Republicans call for Groton town councilor to resign over Trump criticisms
Groton — Republicans are calling for Democratic Town Councilor Aundré Bumgardner to apologize and resign over social media comments he posted after President Donald Trump said, “Proud Boys, stand back and stand by,” during last week’s presidential debate.
Bumgardner posted on Twitter and Facebook that: “Trump says, 'Proud boys, stand back and stand by.' He fails to condemn white supremacists. He is a racist, and he doesn’t even care to hide it. If you vote for him, so are you.”
The news release, issued by Republican Town Committee Chairman John Scott, alleges that Bumgardner’s “post stated quite clearly that all Republicans, especially those who support President Trump are racists.” Bumgardner said he did not say “all Republicans.”
“The leadership of the town committee and its membership finds this post to be inappropriately divisive and highly offensive,” the RTC news release states of Bumgardner’s post. “By making such unfounded, broad brush, and accusatory statements of racism, we question his ability to serve the community in an unbiased fashion; therefore, we are demanding an apology and his resignation from the Groton Town Council.”
“The Groton RTC stands firm in its position that we do not support racism in any form which, in this case, includes unfounded and clearly biased accusations thereof," it said.
Bumgardner, a former Republican state representative who split with the party in 2017 over Trump’s comments in the wake of a white supremacist rally in Charlottesville, Va., and now serves as a town councilor, said he earned the support of not just Democrats but Republicans and unaffiliated voters who understand he puts their issues first and doesn’t wade into party politics as an elected official. He said he still talks to several Republican officials and there are certainly some Trump supporters he considers friends, and their support for Trump does not by any means impact the way he represents them as a councilor.
He said every Democrat, Republican and unaffiliated person in Groton is entitled to vote for whomever they want, and it’s a private decision. But he said he certainly questions those who would cast their ballot for Trump, especially after he told the Proud Boys to “stand back and stand by.”
“I think any reasonable Republican would say that that comment was certainly a dog whistle,” Bumgardner said.
The Proud Boys are designated by the Southern Poverty Law Center as a hate group.
Bumgardner said he, like millions across the country, was beside himself when he heard Trump’s comments.
“This was the president’s single opportunity to disavow white supremacy and he states, 'Proud Boys, stand back (and) stand by,'” Bumgardner said. “Perhaps he was referring to the Proud Boys when he stated in the aftermath of the Charlottesville protest that some of them are fine people. Well no, Proud Boys are not fine people, and certainly the presidential candidate I support did not make the statement, ‘Proud Boys, stand back (and) stand by.’”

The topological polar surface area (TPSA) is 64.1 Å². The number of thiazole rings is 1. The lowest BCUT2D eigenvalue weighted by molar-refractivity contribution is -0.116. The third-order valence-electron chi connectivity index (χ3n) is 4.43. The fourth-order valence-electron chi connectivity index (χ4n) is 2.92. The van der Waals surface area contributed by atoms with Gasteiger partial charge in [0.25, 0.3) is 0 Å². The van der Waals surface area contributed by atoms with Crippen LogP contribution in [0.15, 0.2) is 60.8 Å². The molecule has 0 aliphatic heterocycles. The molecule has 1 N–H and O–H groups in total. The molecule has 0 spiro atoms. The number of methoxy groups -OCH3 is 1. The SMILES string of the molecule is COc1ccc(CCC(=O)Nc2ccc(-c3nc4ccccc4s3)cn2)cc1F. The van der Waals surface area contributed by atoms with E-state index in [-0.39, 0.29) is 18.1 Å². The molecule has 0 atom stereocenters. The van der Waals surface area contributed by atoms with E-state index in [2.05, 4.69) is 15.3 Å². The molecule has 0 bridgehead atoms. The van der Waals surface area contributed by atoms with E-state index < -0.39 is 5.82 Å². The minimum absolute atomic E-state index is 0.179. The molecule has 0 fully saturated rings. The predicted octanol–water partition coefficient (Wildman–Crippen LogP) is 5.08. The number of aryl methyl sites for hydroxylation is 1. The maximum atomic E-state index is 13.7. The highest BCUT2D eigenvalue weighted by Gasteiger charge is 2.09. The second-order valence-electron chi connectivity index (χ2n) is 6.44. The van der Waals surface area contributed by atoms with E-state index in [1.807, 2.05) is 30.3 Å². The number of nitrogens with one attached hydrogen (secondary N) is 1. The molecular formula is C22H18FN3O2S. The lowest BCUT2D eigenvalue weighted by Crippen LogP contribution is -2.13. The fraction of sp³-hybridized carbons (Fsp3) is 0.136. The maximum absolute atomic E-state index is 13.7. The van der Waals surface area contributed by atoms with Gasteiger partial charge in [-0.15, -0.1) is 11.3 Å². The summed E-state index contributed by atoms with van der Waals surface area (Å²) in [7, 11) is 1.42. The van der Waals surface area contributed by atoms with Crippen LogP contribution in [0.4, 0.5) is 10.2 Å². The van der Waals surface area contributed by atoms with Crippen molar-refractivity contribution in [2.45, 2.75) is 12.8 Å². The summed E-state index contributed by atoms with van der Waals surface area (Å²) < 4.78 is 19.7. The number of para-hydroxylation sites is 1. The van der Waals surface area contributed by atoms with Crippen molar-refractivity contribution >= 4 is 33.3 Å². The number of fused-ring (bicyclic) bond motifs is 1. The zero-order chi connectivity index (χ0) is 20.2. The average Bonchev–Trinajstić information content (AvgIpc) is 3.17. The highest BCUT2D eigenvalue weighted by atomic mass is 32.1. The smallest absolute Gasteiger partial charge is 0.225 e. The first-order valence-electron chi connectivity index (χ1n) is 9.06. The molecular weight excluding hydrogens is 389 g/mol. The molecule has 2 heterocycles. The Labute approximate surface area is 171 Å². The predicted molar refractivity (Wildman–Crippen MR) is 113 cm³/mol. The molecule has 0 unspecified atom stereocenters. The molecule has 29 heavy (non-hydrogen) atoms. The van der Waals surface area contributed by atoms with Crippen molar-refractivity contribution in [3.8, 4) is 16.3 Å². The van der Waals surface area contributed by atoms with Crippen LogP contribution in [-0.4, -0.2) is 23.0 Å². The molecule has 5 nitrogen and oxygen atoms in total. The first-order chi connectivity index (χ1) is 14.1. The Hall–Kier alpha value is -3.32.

Bumgardner said he is not apologizing for his social media comments or resigning, but he is willing to have a civil conversation with Scott or anyone else.
“Aundré (and) I both served as Republican State Representatives,” Scott said in a statement. “He seems to have forgotten that he once worked very closely with many Republicans and Donald Trump supporters while he was a State Representative. He knows that none of us have a racist bone in our bodies.”
Scott said he watched the debate, and he thinks the president’s comments are being taken out of context.
Lauren Gauthier, RTC vice chairman and a Groton Representative Town Meeting member running for state representative, said by phone that she had concerns over Bumgardner’s social media comments, which she described as divisive, because he is an elected official.
“You’re representing everybody, and I think what got us to this point in our country and this divisive political landscape is having elected officials make remarks, such as, ‘if you vote for so and so, you’re a racist,’ and that’s completely discounting any other concern that an individual might have about an upcoming election,” she said.
Scott said he issued the news release on behalf of the committee and with its support. A formal vote was not taken to call on Bumgardner to resign, and he said a vote was not necessary.
“This is just another ridiculous political stunt by a party that doesn’t have any more tricks in the bag, and considering the source, I’m not surprised,” Groton Democratic Town Committee Chairman Conrad Heede said. “The president dog whistled white supremacists during the debate, and Aundré, a person of color, responded on his personal Facebook page with his opinion. If the Groton Republicans find it to be ‘inappropriately divisive and highly offensive,’ they should be calling out the president, not a town councilor.”
Stories that may interest you
A 19-year-old male who was pulled from the water at Rocky Neck State Park Saturday evening has died, according to the Department of Environmental and Energy Protection.
Norwich artist David Bishop has spent the summer restoring the 500-by-16-foot Norwich Harbor welcome mural on a retaining wall overlooking the harbor.
With so many other states offering incentives, and Connecticut arriving relatively late to the game, the legislation's expedited passage through the General Assembly struck some observers as odd.
Bozrah and Groton are both nearing the completion of a process that would bring data centers to the towns.